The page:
Area legislators split on president’s speech
CAPITAL REGION Two weeks before automatic spending cuts will take effect if Congress doesn’t reach a deficit-reduction agreement, a local Republican lawmaker thought President Barack Obama should have emphasized the situation more in his State of the Union address on Tuesday night.
“I was encouraged that he led off his talk addressing the budget,” said U.S. Rep. Chris Gibson, R-Kinderhook. But he wished Obama had directed Congress to work on the budget and use the bipartisan Simpson-Bowles Commission as a starting place to make cuts.
“That would have been the leadership we needed at this critical moment,” Gibson said by phone Wednesday. The sequester “was never meant to be implemented,” but rather was intended to force the two parties to come together and balance a budget.
Dealing with self-imposed crises like the fiscal cliff last year and the sequester this year diverts Congress from getting other work done, Gibson said.
“It sucks the oxygen out of the Capitol so we don’t address other matters that are pressing.”
Obama said as much himself in his address, referring to government “drifting from one manufactured crisis to the next.”
In their reactions to the State of the Union address, local congressmen predictably divided along party lines in how they viewed the president’s speech. While Gibson saw a few holes, the region’s two Democratic congressmen saw a well-crafted address with positive reverberations for their districts.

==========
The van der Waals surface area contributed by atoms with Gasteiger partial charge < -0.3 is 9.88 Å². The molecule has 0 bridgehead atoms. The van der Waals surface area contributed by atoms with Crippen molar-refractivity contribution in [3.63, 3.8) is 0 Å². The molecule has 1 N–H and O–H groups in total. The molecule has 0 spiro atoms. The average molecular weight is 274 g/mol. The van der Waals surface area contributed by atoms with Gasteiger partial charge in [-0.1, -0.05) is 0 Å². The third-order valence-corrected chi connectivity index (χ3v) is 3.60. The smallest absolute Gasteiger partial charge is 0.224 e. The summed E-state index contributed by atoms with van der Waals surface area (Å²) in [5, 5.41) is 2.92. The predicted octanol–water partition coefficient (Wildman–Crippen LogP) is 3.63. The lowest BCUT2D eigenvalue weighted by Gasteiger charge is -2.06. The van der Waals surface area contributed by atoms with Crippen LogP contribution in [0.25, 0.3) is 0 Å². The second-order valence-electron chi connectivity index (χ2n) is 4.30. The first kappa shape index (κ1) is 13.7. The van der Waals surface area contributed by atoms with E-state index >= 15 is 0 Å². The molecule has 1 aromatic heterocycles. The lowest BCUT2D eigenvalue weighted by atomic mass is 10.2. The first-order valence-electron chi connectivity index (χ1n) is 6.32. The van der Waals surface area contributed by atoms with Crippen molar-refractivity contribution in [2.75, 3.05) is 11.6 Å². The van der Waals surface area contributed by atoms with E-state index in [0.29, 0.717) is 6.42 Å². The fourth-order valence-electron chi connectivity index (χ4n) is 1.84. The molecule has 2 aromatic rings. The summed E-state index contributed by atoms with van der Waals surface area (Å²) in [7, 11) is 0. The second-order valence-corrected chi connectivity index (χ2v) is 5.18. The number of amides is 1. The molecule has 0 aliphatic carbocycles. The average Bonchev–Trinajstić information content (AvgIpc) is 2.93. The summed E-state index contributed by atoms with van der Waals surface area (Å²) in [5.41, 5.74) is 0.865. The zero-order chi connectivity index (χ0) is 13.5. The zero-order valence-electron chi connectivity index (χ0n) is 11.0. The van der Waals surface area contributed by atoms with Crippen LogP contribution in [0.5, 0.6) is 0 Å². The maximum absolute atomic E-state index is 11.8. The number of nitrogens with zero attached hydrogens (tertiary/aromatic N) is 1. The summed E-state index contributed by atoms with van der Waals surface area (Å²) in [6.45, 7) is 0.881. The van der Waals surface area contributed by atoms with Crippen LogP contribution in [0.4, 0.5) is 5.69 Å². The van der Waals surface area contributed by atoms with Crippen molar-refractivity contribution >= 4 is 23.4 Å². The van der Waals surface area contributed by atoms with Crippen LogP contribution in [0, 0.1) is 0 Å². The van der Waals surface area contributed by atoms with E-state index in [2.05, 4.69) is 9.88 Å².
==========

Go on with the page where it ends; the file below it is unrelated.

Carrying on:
“I thought his speech and his tone, the substance and the delivery, were uplifting,” said U.S. Rep. Paul Tonko, D-Amsterdam. “I thought that the close just crescendoed beautifully.”
U.S. Rep. Bill Owens, D-Plattsburgh, said Obama’s reference to establishing manufacturing hubs and having companies bring their outsourced plants back to the U.S. could be a good fit for Saratoga County.
“In Saratoga County, you have a good leg up in that process with GlobalFoundries,” Owens said.
He also praised the president’s proposed Fix it First program, which would replace aging bridges and infrastructure, creating jobs.
Tonko was pleased that Obama expressed a desire to expand the middle class.
“His pronouncement that a thriving middle class is an engine for economic growth is spot-on,” Tonko said.
Increasing money for preschool education is a great idea, too, he said. Obama said boosting pre-kindergarten education would put students, especially poor ones, on a better path.
“The soundest investments come at that front end of life,” Tonko said.
For the second time during a State of the Union address, Tonko had a prime seat in the back row of the House of Representatives and had the chance to be among the first to greet Obama as he entered the chamber.
The first time, two years ago, someone offered Tonko the seat unexpectedly. This time, he stopped by early Tuesday evening, but a security crew was set to “sweep” it, so he had to wait.
“They swept it for 45 minutes,” and then Tonko went inside.
No one seemed to be claiming the seats in the back row, so he did so.
“The back is the first to really greet [the president], which is a fun experience.”